San Francisco If you don't believe in the law, do you have to follow it?
That's the question before courts in New York and California, which are being asked to exempt branches of the Catholic Church from state laws requiring contraceptives be included in employee prescription drug plans. Under church doctrine, contraception is a sin.
"The Catholic Church explicitly teaches that artificial contraception is morally unacceptable and, if knowingly and freely engaged in, sinful," Catholic Charities of Sacramento attorney James Sweeney said.
After California's law was enacted in 2000, the group unsuccessfully sought a court ruling to bar the law from being enforced on the church's charity outreach programs. A state appeals court also denied the church relief. Now the California Supreme Court is set to hear the case Tuesday.
Versions of the law have been adopted in 20 states after lawmakers concluded private employee prescription plans without contraceptive benefits discriminated against women. Lawyers closely following the debate said the only other legal challenge is in the lower courts of New York, before a judge of the Supreme Court of Albany County.
California's case is years ahead of the New York litigation, and civil rights groups, health care companies and Catholic organizations have filed extensive position papers with the court.
"It certainly could be very persuasive on other courts," said Rebekah Diller, a New York Civil Liberties Union director who is following the litigation.
At issue is a collision of the right of a religion to practice what it preaches and the newly acquired rights of thousands of women employed by church-affiliated groups to be insured for contraceptives.
Catholic Charities directly employs more than 1,000 workers in California and New York, but a ruling favoring the charity could also prevent more than 100,000 employees at 77 church-affiliated hospitals in California and New York from benefiting from the laws.
State regulators point to U.S. Supreme Court rulings in favor of a ban on polygamy, despite objections from Mormons, and against Native Americans who were denied unemployment insurance after being fired for using peyote during religious ceremonies.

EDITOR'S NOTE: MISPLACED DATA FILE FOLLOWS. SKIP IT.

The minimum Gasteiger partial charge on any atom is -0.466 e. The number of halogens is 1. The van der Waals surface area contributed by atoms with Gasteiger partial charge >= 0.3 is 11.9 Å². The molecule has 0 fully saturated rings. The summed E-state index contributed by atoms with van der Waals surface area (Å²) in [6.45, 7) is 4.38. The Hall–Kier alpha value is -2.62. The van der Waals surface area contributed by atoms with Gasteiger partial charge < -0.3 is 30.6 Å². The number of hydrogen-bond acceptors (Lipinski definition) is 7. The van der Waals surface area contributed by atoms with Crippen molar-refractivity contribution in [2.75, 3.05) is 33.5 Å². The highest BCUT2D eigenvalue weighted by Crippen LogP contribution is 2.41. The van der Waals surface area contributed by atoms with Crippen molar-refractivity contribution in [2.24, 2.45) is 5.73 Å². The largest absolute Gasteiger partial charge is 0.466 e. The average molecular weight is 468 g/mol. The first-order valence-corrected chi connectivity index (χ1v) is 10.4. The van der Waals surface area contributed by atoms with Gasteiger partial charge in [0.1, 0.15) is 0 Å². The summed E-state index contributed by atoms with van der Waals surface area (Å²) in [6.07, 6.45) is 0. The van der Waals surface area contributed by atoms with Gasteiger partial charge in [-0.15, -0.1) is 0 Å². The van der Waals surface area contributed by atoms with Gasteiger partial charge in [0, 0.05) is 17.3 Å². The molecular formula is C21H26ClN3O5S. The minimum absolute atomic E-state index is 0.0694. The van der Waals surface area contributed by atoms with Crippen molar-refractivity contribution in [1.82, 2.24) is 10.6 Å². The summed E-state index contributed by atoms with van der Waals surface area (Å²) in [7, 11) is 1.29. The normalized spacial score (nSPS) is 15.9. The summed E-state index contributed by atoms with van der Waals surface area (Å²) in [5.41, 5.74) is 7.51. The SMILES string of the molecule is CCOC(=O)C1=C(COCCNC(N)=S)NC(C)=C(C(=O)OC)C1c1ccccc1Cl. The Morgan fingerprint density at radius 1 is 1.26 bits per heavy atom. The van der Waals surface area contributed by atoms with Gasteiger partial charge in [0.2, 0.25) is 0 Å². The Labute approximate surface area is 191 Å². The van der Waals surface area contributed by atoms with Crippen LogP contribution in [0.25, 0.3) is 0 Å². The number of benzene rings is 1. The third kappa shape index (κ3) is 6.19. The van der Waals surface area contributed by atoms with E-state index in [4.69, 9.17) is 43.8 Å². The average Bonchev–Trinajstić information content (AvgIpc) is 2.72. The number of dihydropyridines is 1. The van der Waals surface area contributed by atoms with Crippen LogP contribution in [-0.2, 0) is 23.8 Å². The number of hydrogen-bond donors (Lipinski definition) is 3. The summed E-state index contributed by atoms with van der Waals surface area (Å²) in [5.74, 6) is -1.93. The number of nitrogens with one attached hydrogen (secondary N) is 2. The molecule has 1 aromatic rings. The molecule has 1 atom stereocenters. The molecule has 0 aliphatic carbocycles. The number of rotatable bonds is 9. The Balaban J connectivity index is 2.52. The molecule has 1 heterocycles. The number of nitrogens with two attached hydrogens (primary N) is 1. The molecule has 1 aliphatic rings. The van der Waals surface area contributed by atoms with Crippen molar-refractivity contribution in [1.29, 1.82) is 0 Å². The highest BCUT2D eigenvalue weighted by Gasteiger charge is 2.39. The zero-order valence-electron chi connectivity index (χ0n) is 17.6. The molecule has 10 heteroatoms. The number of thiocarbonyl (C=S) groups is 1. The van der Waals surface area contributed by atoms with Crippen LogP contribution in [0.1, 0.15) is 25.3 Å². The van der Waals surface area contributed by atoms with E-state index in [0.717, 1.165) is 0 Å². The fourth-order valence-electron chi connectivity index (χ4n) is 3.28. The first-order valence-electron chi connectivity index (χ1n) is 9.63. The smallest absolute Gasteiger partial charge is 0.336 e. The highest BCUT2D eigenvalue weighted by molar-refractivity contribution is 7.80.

"The church's claim that it is coerced into violating its religious beliefs by a state law requiring health insurance plans and disability policies to include prescription contraceptive coverage is nonsense," said California Deputy Atty. Gen. Meg Hollaran.
The two states note that churches are exempt from having to provide contraception coverage for employees who work inside parishes and houses of worship. That is known as the "religious employer exemption" because the parishes generally serve worshippers and employ those with similar religious views.
Several states have no such exemptions for religious entities. Other versions exempt church groups and "qualified church-controlled organizations."
Catholic Charities had a $76 million budget in California alone last year and provided social services to people of any religion or background. It does not demand that its workers are Catholic or share the church's philosophy.
The organization, however, says it is carrying out the work of Jesus, and by the law's definition, "Mother Teresa would be forced to offer contraceptives," said Carol Hogan, a spokeswoman for the California Catholic Conference.
Sweeney added that the law is "un-American and disturbing" because of its "disrespect of religious, moral views."
Sweeney pointed out that even the nation's military allows for the religious views of conscientious objectors by keeping them off the front lines, and that laws demanding certain traffic-safety markings on Amish horsecarts have been nullified because they treaded on the Amish lifestyle.
An attorney for the American Civil Liberties Union argued that siding with the Catholics would, in essence, impose the church's doctrine on thousands of non-Catholic women who work at the church's hospitals or social-service agencies.
"Catholic Charities' noncompliance with California law would injure three fundamental rights of the people who work for the social services agency: gender equality, reproductive autonomy and religious freedom," attorney Margaret Crosby told California's high court in briefs.
The American College of Obstetricians and Gynecologists views the dispute as a health issue. Contraception gives women a chance to plan for a pregnancy, which the groups say makes for healthier mothers and babies.
"To ignore the health benefits of contraception is to say that the alternative of 12 to 15 pregnancies during a woman's lifetime is medically acceptable," said Catherine Hanson, the groups' attorney.